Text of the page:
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Nationals' Bryce Harper drawing the attention of a phenom

WASHINGTON - Sports fans love a phenom. They enjoy the buildup and want to see if the player can match the seemingly unbearable hype.

"I am way more comfortable here than in the minor leagues," Bryce Harper said about the majors. (Richard Lipski/AP)
"I am way more comfortable here than in the minor leagues," Bryce Harper said about the majors. (Richard Lipski/AP)Read more

WASHINGTON - Sports fans love a phenom. They enjoy the buildup and want to see if the player can match the seemingly unbearable hype.

That explains so much interest in Washington Nationals outfielder Bryce Harper, who is now hitting .261 with no home runs, three RBIs and a .378 on-base percentage in barely a week as a big leaguer.

Forget the small sample size of statistics. Harper has been in the public consciousness since appearing on the Sports Illustrated cover at the age of 16.

Now just 19, the 6-foot-3, 215-pound Harper is a player people can't stop watching. That comes with the territory of being a true phenom.

Instead of being swallowed by the suffocating expectations, Harper is having a blast.

"I am way more comfortable here than in the minor leagues," Harper said after going 0-for-4 with a walk in Saturday's 7-1 win over the Phillies at Nationals Park. "I feel like in the minors I was trying to prove and prove and prove I belonged in the big leagues."

After he was selected with the first overall pick in the 2010 Major League Baseball First Year Player Draft, many observers predicted it would take Harper less than two years to reach the big leagues.

Being taken first doesn't guarantee instant success. For instance, the 2008 No. 1 pick, Tim Beckham of Tampa Bay, recently was suspended a second time for violating the minor league drug program. Just in the last decade, players such as Matt Bush and Bryan Bullington were considered No. 1 overall washouts.

Harper falls in the category of Ken Griffey Jr. or Alex Rodriguez in terms of hype and expectation. Whether Harper ever rises to the level of Griffey or ARod remains to be seen.

It should be fun to watch, though.

Harper earned his promotion when current franchise cornerstone Ryan Zimmerman was placed on the 15-day disabled list, retroactive to April 21 due to shoulder inflammation.

"He's pretty good," Zimmerman said of Harper.

Then the Nationals third baseman expanded on those comments.

"The best thing we all noticed here when he gets in those big situations, you can kind of tell who has it and who doesn't, and he stays calm," Zimmerman said.

It seems as if opponents are buying into the hype. In the Nationals' first two wins in this three-game series, Harper was walked four times.

"He's getting a lot of respect for only being here a couple of days," Nationals manager Davey Jonson said. "They are pitching him tough, even behind in the count they are throwing him a lot of off-speed stuff."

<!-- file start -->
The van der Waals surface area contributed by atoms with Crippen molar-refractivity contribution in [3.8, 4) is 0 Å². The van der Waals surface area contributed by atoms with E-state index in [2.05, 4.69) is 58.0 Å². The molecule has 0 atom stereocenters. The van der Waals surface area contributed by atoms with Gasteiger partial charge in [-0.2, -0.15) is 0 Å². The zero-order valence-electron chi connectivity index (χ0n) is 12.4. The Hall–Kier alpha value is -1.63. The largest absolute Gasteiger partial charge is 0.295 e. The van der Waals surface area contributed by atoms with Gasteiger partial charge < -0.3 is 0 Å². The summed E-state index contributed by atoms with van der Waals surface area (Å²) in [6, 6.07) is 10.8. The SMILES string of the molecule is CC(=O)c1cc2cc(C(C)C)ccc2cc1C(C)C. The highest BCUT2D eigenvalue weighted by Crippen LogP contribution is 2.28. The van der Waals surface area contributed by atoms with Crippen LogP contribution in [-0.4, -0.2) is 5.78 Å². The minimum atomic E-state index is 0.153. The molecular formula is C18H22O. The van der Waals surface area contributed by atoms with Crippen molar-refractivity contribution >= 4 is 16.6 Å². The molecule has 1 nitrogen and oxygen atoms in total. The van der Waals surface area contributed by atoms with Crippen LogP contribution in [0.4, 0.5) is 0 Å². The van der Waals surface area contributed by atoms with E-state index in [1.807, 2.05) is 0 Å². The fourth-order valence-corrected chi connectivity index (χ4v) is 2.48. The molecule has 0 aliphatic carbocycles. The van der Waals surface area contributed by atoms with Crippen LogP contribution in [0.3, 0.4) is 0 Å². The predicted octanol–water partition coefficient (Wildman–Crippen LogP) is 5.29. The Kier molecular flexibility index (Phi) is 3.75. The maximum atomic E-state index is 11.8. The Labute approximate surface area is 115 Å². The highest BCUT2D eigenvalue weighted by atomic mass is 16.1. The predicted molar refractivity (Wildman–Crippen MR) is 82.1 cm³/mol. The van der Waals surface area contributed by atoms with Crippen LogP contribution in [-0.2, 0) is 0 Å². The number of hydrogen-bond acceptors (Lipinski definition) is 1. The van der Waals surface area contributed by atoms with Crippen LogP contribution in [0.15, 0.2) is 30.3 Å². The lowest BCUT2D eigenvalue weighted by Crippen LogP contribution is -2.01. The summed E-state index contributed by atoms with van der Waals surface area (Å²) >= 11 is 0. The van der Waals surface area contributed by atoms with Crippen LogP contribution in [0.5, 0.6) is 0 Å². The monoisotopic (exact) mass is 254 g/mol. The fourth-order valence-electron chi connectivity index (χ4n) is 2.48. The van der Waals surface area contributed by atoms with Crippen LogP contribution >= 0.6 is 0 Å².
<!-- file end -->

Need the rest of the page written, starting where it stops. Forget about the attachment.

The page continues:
On Friday, Phillies starter Kyle Kendrick walked Harper twice. Kendrick was asked if he pitched around him. He said no, but then basically said he did.

"Not really, but I wasn't going to let him beat me," Kendrick said. "He's swinging it well now; that was the scouting report."

Harper's teammates have noticed his plate discipline.

"He's up there hacking so for him to get in good counts and seeing pitches, it's good and shows his patience at the plate," said Jayson Werth, who blasted a three-run home run in Saturday's win.

Harper admits that taking pitches goes against his aggressive style.

"It's going to be a little bit of a challenge to be patient and wait for my pitch, to try to stay within myself and not chase their pitches," Harper said. "The past two games against Philly I had four walks and I'm trying to contribute every way I can, and we got two W's so that is all that counts."

Harper made his major league debut in a 4-3 loss in 10 innings at Los Angeles against the Dodgers on April 28 before a sellout crowd of 54,242.

He is not only winning over fans, but his teammates as well. The Nationals receive a steady flow of media requests whether at home or on the road for Harper. While this might cause some jealousy, it's had the opposite effect, according to first baseman Adam LaRoche.

"No, it takes the media members away from everybody else," LaRoches said. "It puts it all on one guy and let him enjoy it for a while, but you aren't going to see any jealousy from any of these guys."

And there is one simple reason.

"If a guy is playing 110 percent like he does and will help us win games, we welcome him," LaRoche said.

Zimmerman said before Saturday's game that he should be returning soon. There was speculation in the media that when Zimmerman returns from the disabled list, Harper will be sent back to the minors.

"Everybody assumed that would be the logical move, but we never put that in stone," Nationals general manager Mike Rizzo said.

What is set in stone is that Harper, who has already been elevated to the No. 3 spot in the batting order, isn't changing his address anytime soon.

"He's playing well enough to stay in the big leagues for sure," Rizzo said. "He gives us an impactful bat in the middle of the lineup, and it certainly won't be in the near future we will send him back."

And thus the phenom watch will continue at the major league level, something that will continue to draw plenty of interest.